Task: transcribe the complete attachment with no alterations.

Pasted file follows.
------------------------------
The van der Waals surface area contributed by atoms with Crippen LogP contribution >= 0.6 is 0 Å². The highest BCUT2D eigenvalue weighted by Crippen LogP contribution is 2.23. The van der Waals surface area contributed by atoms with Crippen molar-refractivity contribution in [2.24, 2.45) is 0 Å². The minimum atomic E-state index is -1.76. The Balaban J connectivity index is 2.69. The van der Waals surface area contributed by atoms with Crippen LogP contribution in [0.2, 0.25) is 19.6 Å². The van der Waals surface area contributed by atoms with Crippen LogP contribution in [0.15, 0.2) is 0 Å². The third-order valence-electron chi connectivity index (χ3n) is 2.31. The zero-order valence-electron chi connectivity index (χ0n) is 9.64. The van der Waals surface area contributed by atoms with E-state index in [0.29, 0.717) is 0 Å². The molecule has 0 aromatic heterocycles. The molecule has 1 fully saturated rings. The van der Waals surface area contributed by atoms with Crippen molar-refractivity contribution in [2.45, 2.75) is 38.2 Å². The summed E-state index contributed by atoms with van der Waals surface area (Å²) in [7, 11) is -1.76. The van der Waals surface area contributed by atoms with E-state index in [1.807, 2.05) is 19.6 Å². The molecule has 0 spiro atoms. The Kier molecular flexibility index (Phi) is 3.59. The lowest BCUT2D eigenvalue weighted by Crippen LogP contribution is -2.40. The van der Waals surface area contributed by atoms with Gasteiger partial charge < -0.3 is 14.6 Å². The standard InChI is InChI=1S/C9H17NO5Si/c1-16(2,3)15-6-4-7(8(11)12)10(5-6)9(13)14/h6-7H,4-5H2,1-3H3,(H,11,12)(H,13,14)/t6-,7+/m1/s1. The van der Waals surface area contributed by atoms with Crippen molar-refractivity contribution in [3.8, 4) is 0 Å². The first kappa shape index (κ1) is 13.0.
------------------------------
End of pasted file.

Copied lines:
The van der Waals surface area contributed by atoms with Crippen LogP contribution >= 0.6 is 0 Å². The highest BCUT2D eigenvalue weighted by Crippen LogP contribution is 2.23. The van der Waals surface area contributed by atoms with Crippen molar-refractivity contribution in [2.24, 2.45) is 0 Å². The minimum atomic E-state index is -1.76. The Balaban J connectivity index is 2.69. The van der Waals surface area contributed by atoms with Crippen LogP contribution in [0.2, 0.25) is 19.6 Å². The van der Waals surface area contributed by atoms with Crippen LogP contribution in [0.15, 0.2) is 0 Å². The third-order valence-electron chi connectivity index (χ3n) is 2.31. The zero-order valence-electron chi connectivity index (χ0n) is 9.64. The van der Waals surface area contributed by atoms with E-state index in [0.29, 0.717) is 0 Å². The molecule has 0 aromatic heterocycles. The molecule has 1 fully saturated rings. The van der Waals surface area contributed by atoms with Crippen molar-refractivity contribution in [2.45, 2.75) is 38.2 Å². The summed E-state index contributed by atoms with van der Waals surface area (Å²) in [7, 11) is -1.76. The van der Waals surface area contributed by atoms with E-state index in [1.807, 2.05) is 19.6 Å². The molecule has 0 spiro atoms. The Kier molecular flexibility index (Phi) is 3.59. The lowest BCUT2D eigenvalue weighted by Crippen LogP contribution is -2.40. The van der Waals surface area contributed by atoms with Gasteiger partial charge < -0.3 is 14.6 Å². The standard InChI is InChI=1S/C9H17NO5Si/c1-16(2,3)15-6-4-7(8(11)12)10(5-6)9(13)14/h6-7H,4-5H2,1-3H3,(H,11,12)(H,13,14)/t6-,7+/m1/s1. The van der Waals surface area contributed by atoms with Crippen molar-refractivity contribution in [3.8, 4) is 0 Å². The first kappa shape index (κ1) is 13.0.